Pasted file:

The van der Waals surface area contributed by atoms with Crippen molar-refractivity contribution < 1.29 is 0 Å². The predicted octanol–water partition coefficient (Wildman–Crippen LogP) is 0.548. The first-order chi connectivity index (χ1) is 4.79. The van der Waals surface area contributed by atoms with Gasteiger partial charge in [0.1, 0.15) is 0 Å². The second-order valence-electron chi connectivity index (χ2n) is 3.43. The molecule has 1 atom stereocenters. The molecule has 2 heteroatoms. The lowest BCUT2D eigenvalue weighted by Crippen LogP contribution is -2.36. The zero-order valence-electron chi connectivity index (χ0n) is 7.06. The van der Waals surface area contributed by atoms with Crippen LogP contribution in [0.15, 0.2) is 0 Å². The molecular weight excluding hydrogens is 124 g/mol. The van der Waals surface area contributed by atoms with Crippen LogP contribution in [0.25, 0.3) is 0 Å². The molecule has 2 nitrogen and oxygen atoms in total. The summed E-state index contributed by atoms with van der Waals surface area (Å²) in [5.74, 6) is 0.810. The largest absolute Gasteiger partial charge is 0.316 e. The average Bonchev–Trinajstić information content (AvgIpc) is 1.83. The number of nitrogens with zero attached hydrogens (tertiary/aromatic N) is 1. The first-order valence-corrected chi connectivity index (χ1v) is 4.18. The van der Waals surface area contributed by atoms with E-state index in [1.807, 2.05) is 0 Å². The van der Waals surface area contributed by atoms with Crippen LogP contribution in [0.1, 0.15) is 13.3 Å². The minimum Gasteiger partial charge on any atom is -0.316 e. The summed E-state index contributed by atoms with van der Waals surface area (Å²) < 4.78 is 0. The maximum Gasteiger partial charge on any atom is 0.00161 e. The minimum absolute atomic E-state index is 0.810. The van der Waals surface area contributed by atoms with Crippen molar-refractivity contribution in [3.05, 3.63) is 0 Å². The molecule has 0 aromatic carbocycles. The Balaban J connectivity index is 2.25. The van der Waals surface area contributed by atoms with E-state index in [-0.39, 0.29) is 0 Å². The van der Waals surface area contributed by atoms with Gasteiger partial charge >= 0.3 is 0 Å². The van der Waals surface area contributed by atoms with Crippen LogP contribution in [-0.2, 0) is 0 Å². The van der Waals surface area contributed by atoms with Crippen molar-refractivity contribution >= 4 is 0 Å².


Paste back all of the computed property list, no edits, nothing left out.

The van der Waals surface area contributed by atoms with Crippen molar-refractivity contribution < 1.29 is 0 Å². The predicted octanol–water partition coefficient (Wildman–Crippen LogP) is 0.548. The first-order chi connectivity index (χ1) is 4.79. The van der Waals surface area contributed by atoms with Gasteiger partial charge in [0.1, 0.15) is 0 Å². The second-order valence-electron chi connectivity index (χ2n) is 3.43. The molecule has 1 atom stereocenters. The molecule has 2 heteroatoms. The lowest BCUT2D eigenvalue weighted by Crippen LogP contribution is -2.36. The zero-order valence-electron chi connectivity index (χ0n) is 7.06. The van der Waals surface area contributed by atoms with Crippen LogP contribution in [0.15, 0.2) is 0 Å². The molecular weight excluding hydrogens is 124 g/mol. The van der Waals surface area contributed by atoms with Crippen LogP contribution in [0.25, 0.3) is 0 Å². The molecule has 2 nitrogen and oxygen atoms in total. The summed E-state index contributed by atoms with van der Waals surface area (Å²) in [5.74, 6) is 0.810. The largest absolute Gasteiger partial charge is 0.316 e. The average Bonchev–Trinajstić information content (AvgIpc) is 1.83. The number of nitrogens with zero attached hydrogens (tertiary/aromatic N) is 1. The first-order valence-corrected chi connectivity index (χ1v) is 4.18. The van der Waals surface area contributed by atoms with E-state index in [1.807, 2.05) is 0 Å². The van der Waals surface area contributed by atoms with Crippen LogP contribution in [0.1, 0.15) is 13.3 Å². The minimum Gasteiger partial charge on any atom is -0.316 e. The summed E-state index contributed by atoms with van der Waals surface area (Å²) < 4.78 is 0. The maximum Gasteiger partial charge on any atom is 0.00161 e. The minimum absolute atomic E-state index is 0.810. The van der Waals surface area contributed by atoms with Crippen molar-refractivity contribution in [3.05, 3.63) is 0 Å². The molecule has 0 aromatic carbocycles. The Balaban J connectivity index is 2.25. The van der Waals surface area contributed by atoms with E-state index in [-0.39, 0.29) is 0 Å². The van der Waals surface area contributed by atoms with Gasteiger partial charge >= 0.3 is 0 Å². The van der Waals surface area contributed by atoms with Crippen LogP contribution in [-0.2, 0) is 0 Å². The van der Waals surface area contributed by atoms with Crippen molar-refractivity contribution >= 4 is 0 Å².